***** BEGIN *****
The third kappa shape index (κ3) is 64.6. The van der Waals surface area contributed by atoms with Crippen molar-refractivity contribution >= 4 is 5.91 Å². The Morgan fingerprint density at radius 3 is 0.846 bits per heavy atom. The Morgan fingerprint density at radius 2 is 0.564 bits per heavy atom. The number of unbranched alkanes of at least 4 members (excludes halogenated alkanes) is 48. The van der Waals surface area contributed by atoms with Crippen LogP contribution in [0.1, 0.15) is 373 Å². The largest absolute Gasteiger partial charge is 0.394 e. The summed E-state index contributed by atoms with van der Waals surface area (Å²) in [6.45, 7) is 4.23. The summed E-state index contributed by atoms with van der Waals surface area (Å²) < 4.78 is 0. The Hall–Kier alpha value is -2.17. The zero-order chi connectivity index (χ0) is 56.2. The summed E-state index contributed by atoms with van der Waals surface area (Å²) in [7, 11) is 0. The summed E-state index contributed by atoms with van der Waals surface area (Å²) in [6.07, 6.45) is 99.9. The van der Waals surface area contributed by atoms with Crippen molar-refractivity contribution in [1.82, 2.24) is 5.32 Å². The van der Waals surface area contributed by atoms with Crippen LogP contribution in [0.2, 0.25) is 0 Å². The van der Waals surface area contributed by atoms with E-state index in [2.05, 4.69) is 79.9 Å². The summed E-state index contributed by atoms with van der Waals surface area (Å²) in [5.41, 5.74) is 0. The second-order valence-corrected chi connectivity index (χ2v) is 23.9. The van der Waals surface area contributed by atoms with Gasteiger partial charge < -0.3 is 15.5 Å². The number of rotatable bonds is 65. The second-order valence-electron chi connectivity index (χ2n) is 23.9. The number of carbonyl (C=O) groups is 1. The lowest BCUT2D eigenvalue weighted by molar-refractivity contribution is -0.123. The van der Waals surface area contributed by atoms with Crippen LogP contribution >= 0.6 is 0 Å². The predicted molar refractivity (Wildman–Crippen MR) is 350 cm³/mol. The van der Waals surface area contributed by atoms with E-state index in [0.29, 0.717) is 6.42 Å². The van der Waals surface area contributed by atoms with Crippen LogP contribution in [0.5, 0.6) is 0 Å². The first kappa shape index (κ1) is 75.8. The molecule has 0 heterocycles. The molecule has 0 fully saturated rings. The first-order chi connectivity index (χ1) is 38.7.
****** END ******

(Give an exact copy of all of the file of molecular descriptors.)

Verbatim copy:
The third kappa shape index (κ3) is 64.6. The van der Waals surface area contributed by atoms with Crippen molar-refractivity contribution >= 4 is 5.91 Å². The Morgan fingerprint density at radius 3 is 0.846 bits per heavy atom. The Morgan fingerprint density at radius 2 is 0.564 bits per heavy atom. The number of unbranched alkanes of at least 4 members (excludes halogenated alkanes) is 48. The van der Waals surface area contributed by atoms with Crippen LogP contribution in [0.1, 0.15) is 373 Å². The largest absolute Gasteiger partial charge is 0.394 e. The summed E-state index contributed by atoms with van der Waals surface area (Å²) in [6.45, 7) is 4.23. The summed E-state index contributed by atoms with van der Waals surface area (Å²) < 4.78 is 0. The Hall–Kier alpha value is -2.17. The zero-order chi connectivity index (χ0) is 56.2. The summed E-state index contributed by atoms with van der Waals surface area (Å²) in [7, 11) is 0. The summed E-state index contributed by atoms with van der Waals surface area (Å²) in [6.07, 6.45) is 99.9. The van der Waals surface area contributed by atoms with Crippen molar-refractivity contribution in [1.82, 2.24) is 5.32 Å². The van der Waals surface area contributed by atoms with Crippen LogP contribution in [0.2, 0.25) is 0 Å². The van der Waals surface area contributed by atoms with E-state index in [2.05, 4.69) is 79.9 Å². The summed E-state index contributed by atoms with van der Waals surface area (Å²) in [5.41, 5.74) is 0. The second-order valence-corrected chi connectivity index (χ2v) is 23.9. The van der Waals surface area contributed by atoms with Gasteiger partial charge < -0.3 is 15.5 Å². The number of rotatable bonds is 65. The second-order valence-electron chi connectivity index (χ2n) is 23.9. The number of carbonyl (C=O) groups is 1. The lowest BCUT2D eigenvalue weighted by molar-refractivity contribution is -0.123. The van der Waals surface area contributed by atoms with Crippen LogP contribution >= 0.6 is 0 Å². The predicted molar refractivity (Wildman–Crippen MR) is 350 cm³/mol. The van der Waals surface area contributed by atoms with E-state index in [0.29, 0.717) is 6.42 Å². The van der Waals surface area contributed by atoms with Crippen LogP contribution in [0.5, 0.6) is 0 Å². The first kappa shape index (κ1) is 75.8. The molecule has 0 heterocycles. The molecule has 0 fully saturated rings. The first-order chi connectivity index (χ1) is 38.7.